After all they came out within days of each other, and they’re both first person survival horror games that involve you running and hiding like a massive wimp, rather than headbutting the horror in the face and nonchalantly asking the abomination if it even lifts.
There are differences though.
Whilst A Machine For Pigs delivers verbose eldritch dread by the bucketload, Outlast is a bit more… well, stupid really.
Not that stupidity in horror is a bad thing, there’s a guilty pleasure to be had in watching relentless gore-fests like Hatchet after all, but A Machine For Pigs had scope and ambition; it wanted to leave you feeling sickly and in need of a shower after you played it, which it absolutely did.
Outlast - VHS Horror
Outlast is a bit more like, say, The Conjuring. It’s a tense ride whilst you’re experiencing it, but after it’s finished you kind of forget about it and wonder what the fuss is about (insert ‘a bit like sex’ joke here). Outlast is pretty simple plot-wise.
You’re a journalist who receives an anonymous tip that some bad nonsense is going down at an asylum.
You choose to check things out at the spooky looking old asylum at the dead of night, because checking apparently abandoned asylums at night when you’ve been told creepy stuff is happening is super smart.
When your chap infiltrates and finds it looking like something from an episode of Hoarders (with more body parts) he decides to explore further. Either he’s dedicated to his craft or he’s thick as two short ones. Either way, it’s his first step into a maelstrom of gore and terror. Yippee?
The most noticeable abut Outlast is its looks. There’s a really nice film grain effect which gives it a suitably dingy VHS quality (Blu-Ray and DVD purists can bugger off, VHS is THE format for horror).
It looks even better when your chap is holding his camcorder up, giving it the blurry, cheap (in a good way) appearance of a found footage horror film.
There’s a good physicality to it too that’s reminiscent of the Riddick games, the way your characters hands can be seen, as well as how they interact with the environment.
Outlast vs A Machine For Pigs
It’s immersive and undeniably effective, but it does kind of poop itself in a few areas.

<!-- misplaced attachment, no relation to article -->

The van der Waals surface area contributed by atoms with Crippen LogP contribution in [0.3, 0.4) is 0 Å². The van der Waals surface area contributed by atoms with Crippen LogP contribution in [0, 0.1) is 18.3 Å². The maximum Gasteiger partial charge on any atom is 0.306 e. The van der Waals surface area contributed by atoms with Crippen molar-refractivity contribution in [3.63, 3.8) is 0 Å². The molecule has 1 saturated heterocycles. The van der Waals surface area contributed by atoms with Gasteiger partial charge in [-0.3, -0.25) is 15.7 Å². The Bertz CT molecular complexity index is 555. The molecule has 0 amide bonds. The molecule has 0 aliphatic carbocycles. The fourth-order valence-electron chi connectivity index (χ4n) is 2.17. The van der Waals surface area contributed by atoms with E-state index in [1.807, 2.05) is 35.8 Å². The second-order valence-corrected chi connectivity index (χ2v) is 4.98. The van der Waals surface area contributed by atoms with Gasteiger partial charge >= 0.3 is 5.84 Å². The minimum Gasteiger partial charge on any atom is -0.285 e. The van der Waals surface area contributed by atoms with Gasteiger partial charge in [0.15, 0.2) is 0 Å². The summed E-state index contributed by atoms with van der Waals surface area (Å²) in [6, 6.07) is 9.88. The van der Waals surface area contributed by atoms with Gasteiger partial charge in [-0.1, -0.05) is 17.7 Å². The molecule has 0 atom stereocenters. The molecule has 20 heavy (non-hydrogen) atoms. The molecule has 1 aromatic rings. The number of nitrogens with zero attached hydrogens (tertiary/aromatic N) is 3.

Firstly, the baddies. They’re basically muscly nudey men. It’s a bit of a worry when one is chasing you, but when something that looks like a slightly decayed Brock Lesnar starts slapping you a bit it stops being really scary. It’s panic-inducing, but compared to what’s been seen in other survival horrors it’s a let-down.
Secondly, gameplay concessions ruin the, eh, fun. A Machine For Pigs was fully focused on the story and horror, and there was no mucking about trying to find oil for your lantern. In Outlast, you always have to find batteries for your camcorder, and it’s a pain in the hole.
On a related note, A Machine For Pigs was fairly smart with its puzzles and obstacles. Outlast just asks you to flick three switches or something before you can finally progress. It’s the plot that lets it down though. A Machine For Pigs really went for it in this area. Outlast seems simplistic by comparison, and what starts off as intriguing turns into a load of hokey old toss.
It’s a shame really. On any other day, Outlast would seem pretty exceptional, and in many ways it is.
But it’s come a few days after what is arguably a masterpiece of the genre. It’s like watching Paranormal Activity after watching [REC]. You’re just not going to be as impressed are you?
Version Tested: PC
9.5 / 10
8.5 / 10
6.5 / 10
5.0 / 10
N/A / 10
7.0 / 10
Outlast is at times an exceptional horror game, but it’s the ‘game’ elements that stop it from being truly essential for horror fans.